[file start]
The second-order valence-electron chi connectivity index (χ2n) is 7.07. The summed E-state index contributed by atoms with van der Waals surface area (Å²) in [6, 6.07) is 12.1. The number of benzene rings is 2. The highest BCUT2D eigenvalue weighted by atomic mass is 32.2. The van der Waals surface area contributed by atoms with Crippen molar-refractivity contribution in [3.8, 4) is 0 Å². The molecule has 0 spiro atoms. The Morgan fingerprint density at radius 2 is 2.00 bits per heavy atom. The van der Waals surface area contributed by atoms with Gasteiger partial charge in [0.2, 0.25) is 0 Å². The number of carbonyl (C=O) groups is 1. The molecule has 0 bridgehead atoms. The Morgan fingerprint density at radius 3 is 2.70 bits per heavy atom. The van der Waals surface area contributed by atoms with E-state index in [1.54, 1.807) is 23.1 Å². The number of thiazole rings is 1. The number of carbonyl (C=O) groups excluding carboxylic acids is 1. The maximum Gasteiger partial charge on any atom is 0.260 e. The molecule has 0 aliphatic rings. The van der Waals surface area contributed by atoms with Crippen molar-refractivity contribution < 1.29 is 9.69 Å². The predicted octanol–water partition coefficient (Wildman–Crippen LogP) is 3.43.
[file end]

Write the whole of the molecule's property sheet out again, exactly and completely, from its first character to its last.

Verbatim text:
The second-order valence-electron chi connectivity index (χ2n) is 7.07. The summed E-state index contributed by atoms with van der Waals surface area (Å²) in [6, 6.07) is 12.1. The number of benzene rings is 2. The highest BCUT2D eigenvalue weighted by atomic mass is 32.2. The van der Waals surface area contributed by atoms with Crippen molar-refractivity contribution in [3.8, 4) is 0 Å². The molecule has 0 spiro atoms. The Morgan fingerprint density at radius 2 is 2.00 bits per heavy atom. The van der Waals surface area contributed by atoms with Gasteiger partial charge in [0.2, 0.25) is 0 Å². The number of carbonyl (C=O) groups is 1. The molecule has 0 bridgehead atoms. The Morgan fingerprint density at radius 3 is 2.70 bits per heavy atom. The van der Waals surface area contributed by atoms with E-state index in [1.54, 1.807) is 23.1 Å². The number of thiazole rings is 1. The number of carbonyl (C=O) groups excluding carboxylic acids is 1. The maximum Gasteiger partial charge on any atom is 0.260 e. The molecule has 0 aliphatic rings. The van der Waals surface area contributed by atoms with Crippen molar-refractivity contribution < 1.29 is 9.69 Å². The predicted octanol–water partition coefficient (Wildman–Crippen LogP) is 3.43.